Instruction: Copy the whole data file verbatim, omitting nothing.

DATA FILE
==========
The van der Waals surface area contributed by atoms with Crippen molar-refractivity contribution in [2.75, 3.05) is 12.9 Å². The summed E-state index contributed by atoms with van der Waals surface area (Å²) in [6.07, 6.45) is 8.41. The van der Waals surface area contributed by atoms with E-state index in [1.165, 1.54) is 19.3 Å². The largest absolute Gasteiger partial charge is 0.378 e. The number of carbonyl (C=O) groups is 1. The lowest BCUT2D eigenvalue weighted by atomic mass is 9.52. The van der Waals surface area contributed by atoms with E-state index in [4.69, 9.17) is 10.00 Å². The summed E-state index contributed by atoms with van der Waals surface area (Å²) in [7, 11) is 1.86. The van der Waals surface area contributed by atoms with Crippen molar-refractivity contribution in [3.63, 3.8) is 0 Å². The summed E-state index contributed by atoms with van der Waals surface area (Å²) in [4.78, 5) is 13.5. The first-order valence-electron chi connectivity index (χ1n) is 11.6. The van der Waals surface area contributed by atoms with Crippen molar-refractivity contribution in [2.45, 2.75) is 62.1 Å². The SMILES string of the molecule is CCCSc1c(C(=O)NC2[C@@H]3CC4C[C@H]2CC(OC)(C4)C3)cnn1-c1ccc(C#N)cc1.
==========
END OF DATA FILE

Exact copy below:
The van der Waals surface area contributed by atoms with Crippen molar-refractivity contribution in [2.75, 3.05) is 12.9 Å². The summed E-state index contributed by atoms with van der Waals surface area (Å²) in [6.07, 6.45) is 8.41. The van der Waals surface area contributed by atoms with E-state index in [1.165, 1.54) is 19.3 Å². The largest absolute Gasteiger partial charge is 0.378 e. The number of carbonyl (C=O) groups is 1. The lowest BCUT2D eigenvalue weighted by atomic mass is 9.52. The van der Waals surface area contributed by atoms with E-state index in [4.69, 9.17) is 10.00 Å². The summed E-state index contributed by atoms with van der Waals surface area (Å²) in [7, 11) is 1.86. The van der Waals surface area contributed by atoms with Crippen molar-refractivity contribution in [3.63, 3.8) is 0 Å². The summed E-state index contributed by atoms with van der Waals surface area (Å²) in [4.78, 5) is 13.5. The first-order valence-electron chi connectivity index (χ1n) is 11.6. The van der Waals surface area contributed by atoms with Crippen molar-refractivity contribution in [2.45, 2.75) is 62.1 Å². The SMILES string of the molecule is CCCSc1c(C(=O)NC2[C@@H]3CC4C[C@H]2CC(OC)(C4)C3)cnn1-c1ccc(C#N)cc1.